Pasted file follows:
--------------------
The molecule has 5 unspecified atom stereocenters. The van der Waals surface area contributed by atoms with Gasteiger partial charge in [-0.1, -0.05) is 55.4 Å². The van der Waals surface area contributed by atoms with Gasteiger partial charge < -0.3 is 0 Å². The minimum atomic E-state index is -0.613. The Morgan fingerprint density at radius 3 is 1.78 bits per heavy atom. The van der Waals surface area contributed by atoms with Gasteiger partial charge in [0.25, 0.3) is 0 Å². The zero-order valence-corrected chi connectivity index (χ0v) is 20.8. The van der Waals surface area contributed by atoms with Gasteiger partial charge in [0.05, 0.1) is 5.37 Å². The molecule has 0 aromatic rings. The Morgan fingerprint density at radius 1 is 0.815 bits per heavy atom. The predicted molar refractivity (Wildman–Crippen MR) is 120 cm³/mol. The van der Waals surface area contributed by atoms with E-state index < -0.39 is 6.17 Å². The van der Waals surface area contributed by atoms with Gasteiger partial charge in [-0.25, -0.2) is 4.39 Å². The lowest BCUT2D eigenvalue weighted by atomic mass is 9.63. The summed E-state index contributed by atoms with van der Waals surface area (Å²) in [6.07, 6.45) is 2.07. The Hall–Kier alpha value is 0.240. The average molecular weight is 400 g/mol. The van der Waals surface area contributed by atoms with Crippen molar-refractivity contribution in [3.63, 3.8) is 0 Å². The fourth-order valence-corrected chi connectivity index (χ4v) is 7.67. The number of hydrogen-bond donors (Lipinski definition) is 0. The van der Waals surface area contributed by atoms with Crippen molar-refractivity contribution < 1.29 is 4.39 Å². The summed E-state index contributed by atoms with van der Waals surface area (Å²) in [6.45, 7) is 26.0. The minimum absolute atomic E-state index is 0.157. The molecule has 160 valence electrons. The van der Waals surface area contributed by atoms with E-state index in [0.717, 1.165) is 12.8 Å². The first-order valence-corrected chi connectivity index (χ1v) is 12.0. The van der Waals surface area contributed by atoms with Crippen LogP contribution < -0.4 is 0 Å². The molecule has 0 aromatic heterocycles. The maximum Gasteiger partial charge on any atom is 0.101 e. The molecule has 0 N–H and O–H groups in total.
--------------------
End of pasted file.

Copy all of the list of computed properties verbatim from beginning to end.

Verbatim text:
The molecule has 5 unspecified atom stereocenters. The van der Waals surface area contributed by atoms with Gasteiger partial charge in [-0.1, -0.05) is 55.4 Å². The van der Waals surface area contributed by atoms with Gasteiger partial charge < -0.3 is 0 Å². The minimum atomic E-state index is -0.613. The Morgan fingerprint density at radius 3 is 1.78 bits per heavy atom. The van der Waals surface area contributed by atoms with Gasteiger partial charge in [0.25, 0.3) is 0 Å². The zero-order valence-corrected chi connectivity index (χ0v) is 20.8. The van der Waals surface area contributed by atoms with Gasteiger partial charge in [0.05, 0.1) is 5.37 Å². The molecule has 0 aromatic rings. The Morgan fingerprint density at radius 1 is 0.815 bits per heavy atom. The predicted molar refractivity (Wildman–Crippen MR) is 120 cm³/mol. The van der Waals surface area contributed by atoms with E-state index < -0.39 is 6.17 Å². The van der Waals surface area contributed by atoms with Gasteiger partial charge in [-0.25, -0.2) is 4.39 Å². The lowest BCUT2D eigenvalue weighted by atomic mass is 9.63. The summed E-state index contributed by atoms with van der Waals surface area (Å²) in [6.07, 6.45) is 2.07. The Hall–Kier alpha value is 0.240. The average molecular weight is 400 g/mol. The van der Waals surface area contributed by atoms with Crippen molar-refractivity contribution in [3.63, 3.8) is 0 Å². The fourth-order valence-corrected chi connectivity index (χ4v) is 7.67. The number of hydrogen-bond donors (Lipinski definition) is 0. The van der Waals surface area contributed by atoms with Crippen molar-refractivity contribution < 1.29 is 4.39 Å². The summed E-state index contributed by atoms with van der Waals surface area (Å²) in [6.45, 7) is 26.0. The minimum absolute atomic E-state index is 0.157. The molecule has 160 valence electrons. The van der Waals surface area contributed by atoms with E-state index in [0.717, 1.165) is 12.8 Å². The first-order valence-corrected chi connectivity index (χ1v) is 12.0. The van der Waals surface area contributed by atoms with Crippen LogP contribution < -0.4 is 0 Å². The molecule has 0 aromatic heterocycles. The maximum Gasteiger partial charge on any atom is 0.101 e. The molecule has 0 N–H and O–H groups in total.